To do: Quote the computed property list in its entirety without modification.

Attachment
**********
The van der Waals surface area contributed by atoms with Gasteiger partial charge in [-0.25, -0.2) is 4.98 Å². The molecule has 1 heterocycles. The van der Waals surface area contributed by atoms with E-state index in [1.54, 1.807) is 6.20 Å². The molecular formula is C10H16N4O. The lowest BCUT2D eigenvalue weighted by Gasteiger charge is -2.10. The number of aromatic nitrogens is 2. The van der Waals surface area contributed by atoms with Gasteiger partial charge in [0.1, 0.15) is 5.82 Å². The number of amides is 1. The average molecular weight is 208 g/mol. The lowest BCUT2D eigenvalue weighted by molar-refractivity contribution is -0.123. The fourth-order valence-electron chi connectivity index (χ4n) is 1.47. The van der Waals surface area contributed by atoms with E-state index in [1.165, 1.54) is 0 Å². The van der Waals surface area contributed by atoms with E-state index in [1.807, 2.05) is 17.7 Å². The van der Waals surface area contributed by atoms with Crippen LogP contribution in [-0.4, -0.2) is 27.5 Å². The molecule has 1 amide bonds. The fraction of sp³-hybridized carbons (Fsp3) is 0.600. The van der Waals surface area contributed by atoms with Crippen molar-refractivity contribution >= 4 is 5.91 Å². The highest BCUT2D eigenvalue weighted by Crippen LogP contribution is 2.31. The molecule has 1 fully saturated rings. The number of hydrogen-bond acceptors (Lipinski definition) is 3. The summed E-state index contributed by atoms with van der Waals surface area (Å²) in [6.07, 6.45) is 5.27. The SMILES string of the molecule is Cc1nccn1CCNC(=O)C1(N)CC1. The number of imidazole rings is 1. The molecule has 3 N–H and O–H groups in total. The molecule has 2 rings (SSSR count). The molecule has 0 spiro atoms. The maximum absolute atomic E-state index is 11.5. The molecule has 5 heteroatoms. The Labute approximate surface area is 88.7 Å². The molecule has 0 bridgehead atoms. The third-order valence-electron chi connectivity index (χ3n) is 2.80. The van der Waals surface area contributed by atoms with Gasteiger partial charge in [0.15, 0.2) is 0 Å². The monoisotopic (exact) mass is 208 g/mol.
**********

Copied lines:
The van der Waals surface area contributed by atoms with Gasteiger partial charge in [-0.25, -0.2) is 4.98 Å². The molecule has 1 heterocycles. The van der Waals surface area contributed by atoms with E-state index in [1.54, 1.807) is 6.20 Å². The molecular formula is C10H16N4O. The lowest BCUT2D eigenvalue weighted by Gasteiger charge is -2.10. The number of aromatic nitrogens is 2. The van der Waals surface area contributed by atoms with Gasteiger partial charge in [0.1, 0.15) is 5.82 Å². The number of amides is 1. The average molecular weight is 208 g/mol. The lowest BCUT2D eigenvalue weighted by molar-refractivity contribution is -0.123. The fourth-order valence-electron chi connectivity index (χ4n) is 1.47. The van der Waals surface area contributed by atoms with E-state index in [1.165, 1.54) is 0 Å². The van der Waals surface area contributed by atoms with E-state index in [1.807, 2.05) is 17.7 Å². The van der Waals surface area contributed by atoms with Crippen LogP contribution in [-0.4, -0.2) is 27.5 Å². The molecule has 1 amide bonds. The fraction of sp³-hybridized carbons (Fsp3) is 0.600. The van der Waals surface area contributed by atoms with Crippen molar-refractivity contribution >= 4 is 5.91 Å². The highest BCUT2D eigenvalue weighted by Crippen LogP contribution is 2.31. The molecule has 1 fully saturated rings. The number of hydrogen-bond acceptors (Lipinski definition) is 3. The summed E-state index contributed by atoms with van der Waals surface area (Å²) in [6.07, 6.45) is 5.27. The SMILES string of the molecule is Cc1nccn1CCNC(=O)C1(N)CC1. The number of imidazole rings is 1. The molecule has 3 N–H and O–H groups in total. The molecule has 2 rings (SSSR count). The molecule has 0 spiro atoms. The maximum absolute atomic E-state index is 11.5. The molecule has 5 heteroatoms. The Labute approximate surface area is 88.7 Å². The molecule has 0 bridgehead atoms. The third-order valence-electron chi connectivity index (χ3n) is 2.80. The van der Waals surface area contributed by atoms with Gasteiger partial charge in [0.15, 0.2) is 0 Å². The monoisotopic (exact) mass is 208 g/mol.